SEC threatens to kick out fans for wearing shirts mocking Brandon Miller’s role in fatal shooting

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Warning: The following story contains graphic language.

The Miller situation at Alabama has exposed some ugly aspects of sports culture, and they came through loud and clear in the SEC men’s basketball tournament.

With Miller still playing despite giving up the gun used in a fatal shooting earlier this year, the Crimson Tide advanced to the finals with a 72-61 win over Missouri on Saturday. In attendance was a man wearing an Alabama-themed shirt reading “GOATS” on the front and ‘Killin’ Our Way Through the SEC’ in ’23’ on the back.

When asked about the shirt by’s John Talley, the man responded with profanity, claimed to be an Alabama fan and said he would be back for the Tide championship game against Texas A&M on Sunday.

an SEC spokesperson later told That fans will not be allowed into Sunday’s final if they wear such a shirt and will be asked to leave if they wear it at any other time:

SEC spokesman Herb Vincent told that fans will not be allowed inside Bridgestone Arena with the shirts on Sunday and that if fans keep them inside the arena at any time, they will be asked to leave. The SEC fan ticket policy states that tickets are voidable if “the user is disruptive, endangers others or uses obscene, threatening or abusive language.”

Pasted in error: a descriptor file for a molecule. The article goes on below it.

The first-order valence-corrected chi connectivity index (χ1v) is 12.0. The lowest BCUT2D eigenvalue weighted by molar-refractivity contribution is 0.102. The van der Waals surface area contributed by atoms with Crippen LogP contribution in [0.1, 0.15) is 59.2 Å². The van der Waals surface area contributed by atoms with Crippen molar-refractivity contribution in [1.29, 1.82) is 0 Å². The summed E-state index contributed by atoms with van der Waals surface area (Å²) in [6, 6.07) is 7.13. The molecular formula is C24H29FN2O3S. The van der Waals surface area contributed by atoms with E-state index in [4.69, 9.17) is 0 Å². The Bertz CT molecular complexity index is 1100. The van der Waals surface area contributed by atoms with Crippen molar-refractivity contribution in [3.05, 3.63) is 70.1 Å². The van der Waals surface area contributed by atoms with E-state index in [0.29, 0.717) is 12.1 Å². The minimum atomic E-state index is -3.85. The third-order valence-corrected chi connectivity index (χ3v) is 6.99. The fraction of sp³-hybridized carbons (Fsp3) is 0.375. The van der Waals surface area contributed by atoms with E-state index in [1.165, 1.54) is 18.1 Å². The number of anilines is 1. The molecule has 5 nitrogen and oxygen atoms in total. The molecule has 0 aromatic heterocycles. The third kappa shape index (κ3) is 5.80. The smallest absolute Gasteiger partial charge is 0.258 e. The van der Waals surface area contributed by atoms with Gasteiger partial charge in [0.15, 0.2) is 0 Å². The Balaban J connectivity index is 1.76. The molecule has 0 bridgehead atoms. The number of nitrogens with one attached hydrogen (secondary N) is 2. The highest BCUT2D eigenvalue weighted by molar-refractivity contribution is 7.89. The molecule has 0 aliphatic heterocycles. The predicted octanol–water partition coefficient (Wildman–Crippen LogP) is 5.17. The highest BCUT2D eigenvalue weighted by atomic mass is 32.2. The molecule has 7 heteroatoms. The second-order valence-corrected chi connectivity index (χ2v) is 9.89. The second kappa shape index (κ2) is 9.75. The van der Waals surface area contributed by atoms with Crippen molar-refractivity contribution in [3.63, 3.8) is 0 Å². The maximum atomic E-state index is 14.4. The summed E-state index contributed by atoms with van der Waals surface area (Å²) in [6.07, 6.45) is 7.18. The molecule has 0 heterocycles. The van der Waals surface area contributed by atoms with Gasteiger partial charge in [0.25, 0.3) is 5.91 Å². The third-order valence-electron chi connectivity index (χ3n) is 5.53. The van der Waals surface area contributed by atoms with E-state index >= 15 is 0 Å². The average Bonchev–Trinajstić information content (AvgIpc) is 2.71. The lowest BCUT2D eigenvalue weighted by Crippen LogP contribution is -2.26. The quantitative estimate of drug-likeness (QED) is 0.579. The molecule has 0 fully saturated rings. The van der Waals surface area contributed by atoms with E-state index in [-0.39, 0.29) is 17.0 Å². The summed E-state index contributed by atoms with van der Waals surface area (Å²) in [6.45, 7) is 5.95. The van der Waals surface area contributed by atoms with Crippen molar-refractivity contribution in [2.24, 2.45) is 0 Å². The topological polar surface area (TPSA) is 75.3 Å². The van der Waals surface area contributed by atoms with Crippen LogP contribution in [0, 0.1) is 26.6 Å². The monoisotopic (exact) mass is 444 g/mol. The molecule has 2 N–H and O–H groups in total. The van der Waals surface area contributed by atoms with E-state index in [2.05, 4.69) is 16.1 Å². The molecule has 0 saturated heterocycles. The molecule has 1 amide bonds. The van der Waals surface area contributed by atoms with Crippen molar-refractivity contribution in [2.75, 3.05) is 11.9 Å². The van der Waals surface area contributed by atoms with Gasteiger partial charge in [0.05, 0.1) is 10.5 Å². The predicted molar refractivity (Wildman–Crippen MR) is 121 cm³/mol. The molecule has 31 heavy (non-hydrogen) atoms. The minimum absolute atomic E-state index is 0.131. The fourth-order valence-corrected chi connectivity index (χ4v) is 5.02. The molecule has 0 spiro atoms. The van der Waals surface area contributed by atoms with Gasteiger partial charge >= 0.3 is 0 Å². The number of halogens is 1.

The shirt is an apparent reference to Miller’s legal saga, in which the star freshman gave former teammate Darius Miles a gun that was later used to kill 23-year-old mother Jamia Harris on Jan. 15. Miles and Michael Davis, the man who allegedly fired the gun, both face capital murder charges, while Miller has not been charged with a crime, as prosecutors indicated there was no evidence that He knew the gun would be used for the crime when he delivered it to Miles late at a nightclub.

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The matter raised its head even before the game, as a couple hecklers wearing Vanderbilt shirts shouted “ killer,” “You’re a killer and you know it,” and “God will judge you,” during warm-ups.

Miller, who called the situation “heartbreaking” earlier this week after seeing no result from Alabama, continued to play, a decision condemned by Harris’ parents. However, he received some backlash for the pre-game introduction, in which a teammate pretended to pat him, and was constantly booed in the street.

Miller’s role in an alleged murder followed him into the SEC Tournament. (Photo by Andy Lyons / Getty Images)